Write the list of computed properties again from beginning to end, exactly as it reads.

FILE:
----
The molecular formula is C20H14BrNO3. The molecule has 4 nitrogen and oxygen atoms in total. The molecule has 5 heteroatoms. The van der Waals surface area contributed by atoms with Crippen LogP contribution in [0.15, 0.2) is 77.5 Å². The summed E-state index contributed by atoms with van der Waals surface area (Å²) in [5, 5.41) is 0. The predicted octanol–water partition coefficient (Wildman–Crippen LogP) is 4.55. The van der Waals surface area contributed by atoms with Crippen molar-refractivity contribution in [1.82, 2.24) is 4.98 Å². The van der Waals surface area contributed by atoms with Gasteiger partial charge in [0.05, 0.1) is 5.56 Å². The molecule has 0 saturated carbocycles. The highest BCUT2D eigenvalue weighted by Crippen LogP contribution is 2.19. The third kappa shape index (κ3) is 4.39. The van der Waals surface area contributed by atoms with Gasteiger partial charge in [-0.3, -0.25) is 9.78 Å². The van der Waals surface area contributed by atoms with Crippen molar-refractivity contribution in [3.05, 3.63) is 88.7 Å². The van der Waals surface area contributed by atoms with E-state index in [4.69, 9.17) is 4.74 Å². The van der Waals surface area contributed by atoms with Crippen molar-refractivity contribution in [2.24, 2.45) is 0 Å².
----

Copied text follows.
The molecular formula is C20H14BrNO3. The molecule has 4 nitrogen and oxygen atoms in total. The molecule has 5 heteroatoms. The van der Waals surface area contributed by atoms with Crippen LogP contribution in [0.15, 0.2) is 77.5 Å². The summed E-state index contributed by atoms with van der Waals surface area (Å²) in [5, 5.41) is 0. The predicted octanol–water partition coefficient (Wildman–Crippen LogP) is 4.55. The van der Waals surface area contributed by atoms with Crippen molar-refractivity contribution in [1.82, 2.24) is 4.98 Å². The van der Waals surface area contributed by atoms with Gasteiger partial charge in [0.05, 0.1) is 5.56 Å². The molecule has 0 saturated carbocycles. The highest BCUT2D eigenvalue weighted by Crippen LogP contribution is 2.19. The third kappa shape index (κ3) is 4.39. The van der Waals surface area contributed by atoms with Gasteiger partial charge in [-0.3, -0.25) is 9.78 Å². The van der Waals surface area contributed by atoms with Crippen molar-refractivity contribution in [3.05, 3.63) is 88.7 Å². The van der Waals surface area contributed by atoms with E-state index in [4.69, 9.17) is 4.74 Å². The van der Waals surface area contributed by atoms with Crippen molar-refractivity contribution in [2.24, 2.45) is 0 Å².